Following on from our introduction to the balance system, I will now take a look at why balance is important and what to watch out for that could indicate a poorly developed balance system.
Why is balance development so important?
Balance is needed for everything that we do. The development of a healthy balance (vestibular) system is key to know where we are in space. It works with the Proprioceptive system to act as our internal sense. It helps to process external information needed for orientation and adaptation to the outside world. If this is not developed it can cause an internally in-secure environment.
Many authors, researchers and scientists have identified cognitive, behavioural and emotional problems in later life that can be directly linked back to vestibular dysfunction.
Did you know…
That it is harder to stay still than it is to move about? In order to stay still the balance system must work closely with the brain and the muscles to be able to afford enough control to maintain stillness.
If you think about riding a bike – when you are learning to ride a bike it is always easier to go fast but to slow down and even try to stop on the spot and not put your feet to the ground a huge amount of control is required. It takes a large amount of small corrective and pre-emptive movements to stay stationary on a bike without using your feet to keep you upright. Everything must be co-coordinating together; brain, body, balance and bike.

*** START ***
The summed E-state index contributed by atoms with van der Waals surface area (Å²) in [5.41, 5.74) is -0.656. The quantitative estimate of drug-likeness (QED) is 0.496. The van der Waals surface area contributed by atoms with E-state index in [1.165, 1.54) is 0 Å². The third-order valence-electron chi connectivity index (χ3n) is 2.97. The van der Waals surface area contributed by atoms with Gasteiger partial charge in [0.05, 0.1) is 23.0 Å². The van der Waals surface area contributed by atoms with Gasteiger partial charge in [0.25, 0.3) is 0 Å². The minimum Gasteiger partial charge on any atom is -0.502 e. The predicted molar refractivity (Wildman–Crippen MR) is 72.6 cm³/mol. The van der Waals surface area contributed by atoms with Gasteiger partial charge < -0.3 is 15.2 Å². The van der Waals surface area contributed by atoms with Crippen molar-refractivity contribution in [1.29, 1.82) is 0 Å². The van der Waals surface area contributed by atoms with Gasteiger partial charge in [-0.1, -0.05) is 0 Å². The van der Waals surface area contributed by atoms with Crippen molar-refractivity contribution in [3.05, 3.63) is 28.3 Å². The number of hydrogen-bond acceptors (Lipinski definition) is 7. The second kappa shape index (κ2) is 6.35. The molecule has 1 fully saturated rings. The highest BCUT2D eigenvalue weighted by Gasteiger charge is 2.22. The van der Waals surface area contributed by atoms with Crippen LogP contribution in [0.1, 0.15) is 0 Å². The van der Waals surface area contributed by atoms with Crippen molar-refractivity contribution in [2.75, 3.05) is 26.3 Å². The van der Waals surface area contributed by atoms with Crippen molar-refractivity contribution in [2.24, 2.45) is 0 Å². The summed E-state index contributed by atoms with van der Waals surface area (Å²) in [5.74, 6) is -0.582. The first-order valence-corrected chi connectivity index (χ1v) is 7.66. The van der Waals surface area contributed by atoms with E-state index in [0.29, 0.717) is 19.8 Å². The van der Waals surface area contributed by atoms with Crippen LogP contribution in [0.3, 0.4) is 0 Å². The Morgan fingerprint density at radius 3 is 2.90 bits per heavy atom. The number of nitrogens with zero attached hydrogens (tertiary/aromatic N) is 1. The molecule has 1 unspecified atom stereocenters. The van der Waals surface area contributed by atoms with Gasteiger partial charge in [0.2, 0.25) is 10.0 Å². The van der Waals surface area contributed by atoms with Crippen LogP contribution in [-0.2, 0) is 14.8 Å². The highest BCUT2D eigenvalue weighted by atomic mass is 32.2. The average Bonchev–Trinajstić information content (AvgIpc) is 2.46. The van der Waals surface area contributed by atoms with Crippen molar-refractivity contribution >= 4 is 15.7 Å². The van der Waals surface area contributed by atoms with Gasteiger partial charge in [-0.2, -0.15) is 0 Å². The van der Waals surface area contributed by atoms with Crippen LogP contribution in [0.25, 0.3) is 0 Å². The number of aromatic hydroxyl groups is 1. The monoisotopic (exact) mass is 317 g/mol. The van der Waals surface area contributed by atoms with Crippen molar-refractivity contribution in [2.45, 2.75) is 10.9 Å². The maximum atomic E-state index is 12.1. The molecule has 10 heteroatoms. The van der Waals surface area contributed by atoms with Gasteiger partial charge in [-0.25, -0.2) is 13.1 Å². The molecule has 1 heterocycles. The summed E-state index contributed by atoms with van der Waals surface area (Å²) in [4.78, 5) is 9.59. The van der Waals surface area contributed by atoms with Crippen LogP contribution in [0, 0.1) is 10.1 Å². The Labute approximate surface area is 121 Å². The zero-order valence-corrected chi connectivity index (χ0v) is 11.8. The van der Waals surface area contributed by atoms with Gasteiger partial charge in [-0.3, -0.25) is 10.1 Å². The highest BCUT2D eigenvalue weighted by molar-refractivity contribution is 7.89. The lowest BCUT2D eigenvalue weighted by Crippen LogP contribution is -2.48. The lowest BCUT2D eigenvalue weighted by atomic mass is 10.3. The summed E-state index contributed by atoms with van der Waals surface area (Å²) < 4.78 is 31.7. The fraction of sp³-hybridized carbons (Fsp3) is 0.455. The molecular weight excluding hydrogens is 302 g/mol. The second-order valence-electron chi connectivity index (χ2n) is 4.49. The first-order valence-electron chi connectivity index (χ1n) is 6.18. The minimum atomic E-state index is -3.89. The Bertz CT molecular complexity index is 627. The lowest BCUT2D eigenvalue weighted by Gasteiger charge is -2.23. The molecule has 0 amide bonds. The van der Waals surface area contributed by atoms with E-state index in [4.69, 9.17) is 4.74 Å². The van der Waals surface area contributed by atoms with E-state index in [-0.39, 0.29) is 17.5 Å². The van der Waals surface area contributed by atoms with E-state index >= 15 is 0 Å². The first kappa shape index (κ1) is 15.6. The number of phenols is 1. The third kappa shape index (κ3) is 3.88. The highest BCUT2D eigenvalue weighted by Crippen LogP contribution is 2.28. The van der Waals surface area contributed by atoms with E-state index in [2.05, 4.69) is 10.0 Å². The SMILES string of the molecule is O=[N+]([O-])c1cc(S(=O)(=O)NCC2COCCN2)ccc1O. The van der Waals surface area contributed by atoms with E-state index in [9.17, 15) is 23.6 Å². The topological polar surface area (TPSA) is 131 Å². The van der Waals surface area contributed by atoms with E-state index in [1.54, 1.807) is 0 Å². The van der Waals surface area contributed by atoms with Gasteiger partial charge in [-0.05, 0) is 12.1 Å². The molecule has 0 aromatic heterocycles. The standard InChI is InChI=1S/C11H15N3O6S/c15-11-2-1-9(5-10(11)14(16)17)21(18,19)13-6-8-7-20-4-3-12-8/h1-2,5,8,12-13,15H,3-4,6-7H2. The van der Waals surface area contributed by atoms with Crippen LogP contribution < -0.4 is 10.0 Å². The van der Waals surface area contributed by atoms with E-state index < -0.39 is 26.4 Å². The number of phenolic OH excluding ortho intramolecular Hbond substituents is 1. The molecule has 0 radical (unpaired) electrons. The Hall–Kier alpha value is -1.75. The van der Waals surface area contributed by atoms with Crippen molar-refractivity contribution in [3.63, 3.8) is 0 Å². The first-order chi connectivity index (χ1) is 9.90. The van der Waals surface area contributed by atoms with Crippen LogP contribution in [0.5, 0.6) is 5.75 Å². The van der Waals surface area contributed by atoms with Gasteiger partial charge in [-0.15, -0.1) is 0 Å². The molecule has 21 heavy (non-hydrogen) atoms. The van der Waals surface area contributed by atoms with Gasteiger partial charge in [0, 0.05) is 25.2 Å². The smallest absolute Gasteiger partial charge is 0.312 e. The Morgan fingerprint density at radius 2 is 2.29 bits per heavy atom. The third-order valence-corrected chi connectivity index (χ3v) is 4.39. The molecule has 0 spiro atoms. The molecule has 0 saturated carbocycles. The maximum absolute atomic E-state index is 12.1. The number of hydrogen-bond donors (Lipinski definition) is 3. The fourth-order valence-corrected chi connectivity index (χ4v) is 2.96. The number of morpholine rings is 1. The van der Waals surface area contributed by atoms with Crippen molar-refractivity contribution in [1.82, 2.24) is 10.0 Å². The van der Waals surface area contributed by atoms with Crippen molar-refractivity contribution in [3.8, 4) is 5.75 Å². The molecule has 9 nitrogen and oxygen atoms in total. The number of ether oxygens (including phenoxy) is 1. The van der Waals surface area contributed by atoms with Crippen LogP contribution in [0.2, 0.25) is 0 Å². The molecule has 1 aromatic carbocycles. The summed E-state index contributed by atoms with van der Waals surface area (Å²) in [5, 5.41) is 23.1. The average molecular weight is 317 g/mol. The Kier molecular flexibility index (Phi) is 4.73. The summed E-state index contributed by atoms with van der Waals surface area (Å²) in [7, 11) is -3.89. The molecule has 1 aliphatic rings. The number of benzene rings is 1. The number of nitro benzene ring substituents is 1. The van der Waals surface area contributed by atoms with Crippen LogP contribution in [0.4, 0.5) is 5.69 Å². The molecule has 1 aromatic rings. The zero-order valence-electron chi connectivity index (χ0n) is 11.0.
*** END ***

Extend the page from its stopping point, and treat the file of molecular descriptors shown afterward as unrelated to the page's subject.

It is the same for us trying to stand still. Everything must be co-coordinating together.
Having poorly developed balance can lead to:
  • Fear of heights
  • Restlessness
  • Problems with posture and co-ordination
  • Selective attention
  • Delayed development
  • Delayed reading and writing
  • Poor body image
  • Poor spatial awareness
  • This list is not exhaustive ….
What are the indicators of poorly developed balance system?
There are some signs that might indicate a poorly developed balance system such as:
  • Breech presentation
  • Delay in achieving head control
  • Delay in reaching milestones
  • Poor muscle tone
  • Frequent falling
  • Fear of movement
  • Excessive rocking, spinning, head-banging
In older children they may have:
  • No fear of heights (may be known as a risk taker),
  • Motion sickness above the age of 8,
  • Difficulty learning to ride a bike
  • Difficulty reading a clock
  • Poor spatial awareness
What can we do to assist balance development?
The following are some types of movements that help to develop balance and many of these are movements that we do instinctively with our little ones:
  • Gently rocking from side to side
  • Rocking back and forth
  • Rough and tumble play
  • Allow plenty of free movement on the floor, such as tummy time
  • Encourage crawling
In older children:
  • Up and down movements such as: jumping, trampolining, bouncing on a bouncy castle and going up and down a slide.
  • Running, to and fro.
  • Centrifugal force
  • Somersaults, spinning, rolling
Many research studies have found that children who are given regular vestibular stimulation in the first months of life show accelerated development in motor skills.